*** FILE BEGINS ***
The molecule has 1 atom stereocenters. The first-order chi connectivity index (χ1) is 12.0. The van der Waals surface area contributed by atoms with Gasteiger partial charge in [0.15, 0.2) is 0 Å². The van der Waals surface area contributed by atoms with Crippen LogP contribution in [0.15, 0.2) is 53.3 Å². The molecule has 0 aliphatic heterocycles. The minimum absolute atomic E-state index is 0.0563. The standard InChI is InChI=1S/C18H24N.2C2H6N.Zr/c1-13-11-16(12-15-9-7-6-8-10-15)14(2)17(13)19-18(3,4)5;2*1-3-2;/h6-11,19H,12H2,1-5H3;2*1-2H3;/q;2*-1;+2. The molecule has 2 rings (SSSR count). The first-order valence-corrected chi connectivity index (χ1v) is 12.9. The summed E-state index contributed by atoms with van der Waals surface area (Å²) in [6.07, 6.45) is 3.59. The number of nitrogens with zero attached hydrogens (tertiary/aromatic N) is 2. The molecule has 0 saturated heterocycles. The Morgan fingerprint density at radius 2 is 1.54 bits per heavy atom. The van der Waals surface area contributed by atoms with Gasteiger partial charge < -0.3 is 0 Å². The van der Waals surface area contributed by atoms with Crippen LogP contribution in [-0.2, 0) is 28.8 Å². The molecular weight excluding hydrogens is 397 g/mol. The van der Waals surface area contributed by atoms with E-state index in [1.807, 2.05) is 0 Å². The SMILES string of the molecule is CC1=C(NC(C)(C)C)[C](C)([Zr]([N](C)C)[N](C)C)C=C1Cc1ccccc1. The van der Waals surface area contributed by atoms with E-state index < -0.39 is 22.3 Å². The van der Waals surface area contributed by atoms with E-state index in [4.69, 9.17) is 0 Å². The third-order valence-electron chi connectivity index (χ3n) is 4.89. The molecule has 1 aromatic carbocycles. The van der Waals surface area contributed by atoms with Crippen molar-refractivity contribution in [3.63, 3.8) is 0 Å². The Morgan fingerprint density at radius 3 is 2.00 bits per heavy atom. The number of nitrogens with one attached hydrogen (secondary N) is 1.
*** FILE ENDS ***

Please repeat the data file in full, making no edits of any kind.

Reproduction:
The molecule has 1 atom stereocenters. The first-order chi connectivity index (χ1) is 12.0. The van der Waals surface area contributed by atoms with Gasteiger partial charge in [0.15, 0.2) is 0 Å². The van der Waals surface area contributed by atoms with Crippen LogP contribution in [0.15, 0.2) is 53.3 Å². The molecule has 0 aliphatic heterocycles. The minimum absolute atomic E-state index is 0.0563. The standard InChI is InChI=1S/C18H24N.2C2H6N.Zr/c1-13-11-16(12-15-9-7-6-8-10-15)14(2)17(13)19-18(3,4)5;2*1-3-2;/h6-11,19H,12H2,1-5H3;2*1-2H3;/q;2*-1;+2. The molecule has 2 rings (SSSR count). The first-order valence-corrected chi connectivity index (χ1v) is 12.9. The summed E-state index contributed by atoms with van der Waals surface area (Å²) in [6.07, 6.45) is 3.59. The number of nitrogens with zero attached hydrogens (tertiary/aromatic N) is 2. The molecule has 0 saturated heterocycles. The Morgan fingerprint density at radius 2 is 1.54 bits per heavy atom. The van der Waals surface area contributed by atoms with Gasteiger partial charge < -0.3 is 0 Å². The van der Waals surface area contributed by atoms with Crippen LogP contribution in [-0.2, 0) is 28.8 Å². The molecular weight excluding hydrogens is 397 g/mol. The van der Waals surface area contributed by atoms with E-state index in [1.807, 2.05) is 0 Å². The SMILES string of the molecule is CC1=C(NC(C)(C)C)[C](C)([Zr]([N](C)C)[N](C)C)C=C1Cc1ccccc1. The van der Waals surface area contributed by atoms with E-state index < -0.39 is 22.3 Å². The van der Waals surface area contributed by atoms with E-state index in [4.69, 9.17) is 0 Å². The third-order valence-electron chi connectivity index (χ3n) is 4.89. The molecule has 1 aromatic carbocycles. The van der Waals surface area contributed by atoms with Crippen molar-refractivity contribution in [3.63, 3.8) is 0 Å². The Morgan fingerprint density at radius 3 is 2.00 bits per heavy atom. The number of nitrogens with one attached hydrogen (secondary N) is 1.